We travelled from the sea at Alvor, ascending the hills and mountains of Monchique, to Mt Foia at a height of 902m. With Prof Matthijs Schouten guiding us through the wide variety of habitats encountered, we were certainly in safe hands. We made various stops along our journey and I was delighted that we got to put our few days experience identifying species in the Algarve to good use. Asphodelus was one species of flower we found in the mountain zone (pictured). We were all quite excited to see a short-toed eagle soaring overhead at the foot of the mountain. Other novel species we noticed included Geckos and Tree frogs.
I was particularly interested hearing Prof Schouten talk about the important role of wildfires in the Monchique region. There may be up to 2000 wild fires in Portugal every year. We saw Rockrose (Cistus sp) flowers on our travels, which contain aromatic oils, and when they evaporate the plant can ignite spontaneously at a temperature of 33 C! Many species in this habitat are specially adapted to survive wildfires, for example Quercus suber (Cork Oak) has a very thick bark. Many other plant species have thick seed coats, and fire is necessary for these seeds to germinate.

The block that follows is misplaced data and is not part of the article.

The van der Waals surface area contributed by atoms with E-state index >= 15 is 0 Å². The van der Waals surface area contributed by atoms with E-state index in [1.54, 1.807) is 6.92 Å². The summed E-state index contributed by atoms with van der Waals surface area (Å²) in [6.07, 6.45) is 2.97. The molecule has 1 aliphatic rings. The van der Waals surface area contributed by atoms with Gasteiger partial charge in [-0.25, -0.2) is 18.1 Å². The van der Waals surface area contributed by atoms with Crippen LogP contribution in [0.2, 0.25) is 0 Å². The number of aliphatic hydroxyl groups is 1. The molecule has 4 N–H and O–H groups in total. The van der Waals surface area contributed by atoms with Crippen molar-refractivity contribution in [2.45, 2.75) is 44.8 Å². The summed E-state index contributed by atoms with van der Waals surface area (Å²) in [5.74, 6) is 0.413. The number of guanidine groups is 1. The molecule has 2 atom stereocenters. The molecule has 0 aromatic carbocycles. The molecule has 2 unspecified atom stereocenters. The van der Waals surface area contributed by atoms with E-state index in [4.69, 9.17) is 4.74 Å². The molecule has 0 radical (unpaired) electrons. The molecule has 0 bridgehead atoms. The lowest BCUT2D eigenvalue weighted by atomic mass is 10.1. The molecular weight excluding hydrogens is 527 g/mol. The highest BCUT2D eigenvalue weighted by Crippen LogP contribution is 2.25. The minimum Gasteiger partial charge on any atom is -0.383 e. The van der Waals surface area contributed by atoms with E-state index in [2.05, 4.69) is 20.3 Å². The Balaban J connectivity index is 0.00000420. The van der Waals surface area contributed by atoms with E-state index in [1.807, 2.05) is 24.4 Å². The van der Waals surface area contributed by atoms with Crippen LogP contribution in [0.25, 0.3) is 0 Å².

It was fascinating to hear how the land use has changed in the region, and we could see this for ourselves, with plantations of Quercus suber for cork production for wine and plantations of Euclyptus which is pulped to make paper.
Before we knew it, it was time to hop back onto the bus and make our journey back down the mountain towards to sea. The first five days of this field trip have gone by so fast, our adventure will be coming to an end all too soon…